Republic of Georgia Introduces Body Armor Manufacturing Capability

The Republic of Georgia’s state owned “State Military Scientific-Technical Center “Delta” has recently unveiled an entire line of body armor that was first fielded in 2016 by the Georgian Armed Forces in Afghanistan, and then later in the Central African Republic. Interestingly, a version of this armor was developed by a team of Georgian students working closely with SMSTC-Delta, but it is unclear whether or not the advancements from that experiment were utilized in this current iteration of the armor. The line of armor itself appeared to have come onto the market in 2014 but is only recently finding successful fielding among the Georgian Armed Forces. Unfortunately, the articles don’t mention specifications of this armor, other than it is up to NATO standards. It certainly incorporates a Kevlar insert, but the ballistic plate doesn’t appear to be steel, more likely it is along the lines of a U.S. Ceramic Level IV plate.

From the article on Agenda.ge

Georgian service members will be equipped with locally produced bulletproof vests and helmets after a successful test of the defence equipment at the State Military Scientific-Technical Centre Delta earlier today.

Held at the centre’s testing grounds and involving high-ranking defence officials and military commanders, the testing marked the final phase to kick-off an “unprecedented” deal between the Ministry of Defence and Delta.

The ministry said it had commissioned the centre for a contract worth 5 million GEL (about 2 million USD/1.78 million EUR*) involving production of the personnel protection equipment for the troops.

Up until this adoption, the Georgian Armed Forces contingent of ISAF was relying extensively on U.S. body armor, such as the Interceptor vest and Kevlar PASGT helmet. Although the Georgian helmet appears to simply be a domestically manufactured PASGT, the armor is certainly an upgrade from the Interceptor vests that feature a torso opening and very little side armor capabilities. This Georgian Delta upgrade sports the latest trends within body armor in having a cummerbund that wraps around a soldier’s chest to velcro in front. Interestingly, similar to what U.S. forces went through in OIF/OEF, the GAF is going through a process of “up-armoring” their troops with throat protectors, shoulder and groin pads. This is indicative of a force that finds itself buttoned up in vehicles or operating in close urban centers. Although it gives much protection, it doesn’t afford much movement.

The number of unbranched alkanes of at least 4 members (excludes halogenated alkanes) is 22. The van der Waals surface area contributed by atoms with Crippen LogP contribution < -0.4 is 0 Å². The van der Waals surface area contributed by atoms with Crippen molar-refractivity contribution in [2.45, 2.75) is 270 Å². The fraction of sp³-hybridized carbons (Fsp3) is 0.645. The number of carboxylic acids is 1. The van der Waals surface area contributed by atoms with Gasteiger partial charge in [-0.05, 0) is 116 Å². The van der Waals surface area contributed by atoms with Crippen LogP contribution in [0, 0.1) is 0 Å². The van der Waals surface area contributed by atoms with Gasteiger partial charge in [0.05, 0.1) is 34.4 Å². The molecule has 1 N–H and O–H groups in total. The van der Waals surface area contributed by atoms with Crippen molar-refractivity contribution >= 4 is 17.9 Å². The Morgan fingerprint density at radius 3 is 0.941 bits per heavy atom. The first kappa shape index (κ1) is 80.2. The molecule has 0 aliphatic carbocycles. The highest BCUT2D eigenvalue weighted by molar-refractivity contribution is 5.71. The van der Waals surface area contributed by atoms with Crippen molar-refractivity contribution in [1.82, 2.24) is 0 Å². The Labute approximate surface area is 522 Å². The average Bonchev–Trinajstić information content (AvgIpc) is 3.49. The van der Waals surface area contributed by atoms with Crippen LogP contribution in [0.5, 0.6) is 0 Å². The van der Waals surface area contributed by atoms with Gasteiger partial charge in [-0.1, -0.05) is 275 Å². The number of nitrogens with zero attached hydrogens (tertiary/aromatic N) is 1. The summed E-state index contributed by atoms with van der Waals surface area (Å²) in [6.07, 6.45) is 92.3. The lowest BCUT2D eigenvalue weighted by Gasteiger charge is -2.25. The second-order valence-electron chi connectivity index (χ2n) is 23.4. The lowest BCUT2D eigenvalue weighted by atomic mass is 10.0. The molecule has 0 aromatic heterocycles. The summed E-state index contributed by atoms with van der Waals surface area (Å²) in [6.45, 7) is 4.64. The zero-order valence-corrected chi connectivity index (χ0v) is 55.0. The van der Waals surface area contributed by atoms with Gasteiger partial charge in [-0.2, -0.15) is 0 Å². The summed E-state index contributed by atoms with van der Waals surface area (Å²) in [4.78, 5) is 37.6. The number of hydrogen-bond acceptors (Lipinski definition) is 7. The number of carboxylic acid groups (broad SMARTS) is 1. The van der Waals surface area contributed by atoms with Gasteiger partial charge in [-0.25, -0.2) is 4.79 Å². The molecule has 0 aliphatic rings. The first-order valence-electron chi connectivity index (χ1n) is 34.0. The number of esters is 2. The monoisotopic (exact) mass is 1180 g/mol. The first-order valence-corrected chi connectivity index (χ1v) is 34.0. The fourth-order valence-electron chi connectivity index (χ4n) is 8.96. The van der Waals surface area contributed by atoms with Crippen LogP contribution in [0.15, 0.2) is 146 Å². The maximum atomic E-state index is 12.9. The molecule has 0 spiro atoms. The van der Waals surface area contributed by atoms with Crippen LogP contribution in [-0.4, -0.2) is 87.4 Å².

All photographs are from the Georgian news site Agenda.ge



Miles

Infantry Marine, based in the Midwest. Specifically interested in small arms history, development, and usage within the MENA region and Central Asia. To that end, I run Silah Report, a website dedicated to analyzing small arms history and news out of MENA and Central Asia.

Please feel free to get in touch with me about something I can add to a post, an error I’ve made, or if you just want to talk guns. I can be reached at miles@tfb.tv


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  • Shoot That Hipster

    Uhh oh! Look who’s gettin’ sassy on that individual solider survivability tip y’all. https://uploads.disquscdn.com/images/7d7cddff3dfccc8cda332c09b6bddc93bdb238cd15ae79952d0fc3187c7c3d80.png

  • PK

    It’s interesting to note how many countries around the world are manufacturing items to replace what has been bought on the market and imported for years, now.

    Good for them. Better watch the weight, or they’ll end up just as most US troops have, carrying 50% (or more, in a lot of cases) of their body weight in “essential gear”.

  • john huscio

    Loojs like the georgians are still using shrubmasters

  • Nashvone

    Why would Georgia need body armor? Are they that afraid of the rednecks in Alabama?

    • John

      That, and Florida Man has been seen shooting at many people for any reason, including that it was Tuesday.

    • int19h

      In *that* Georgia, aggressive rednecks live to the north.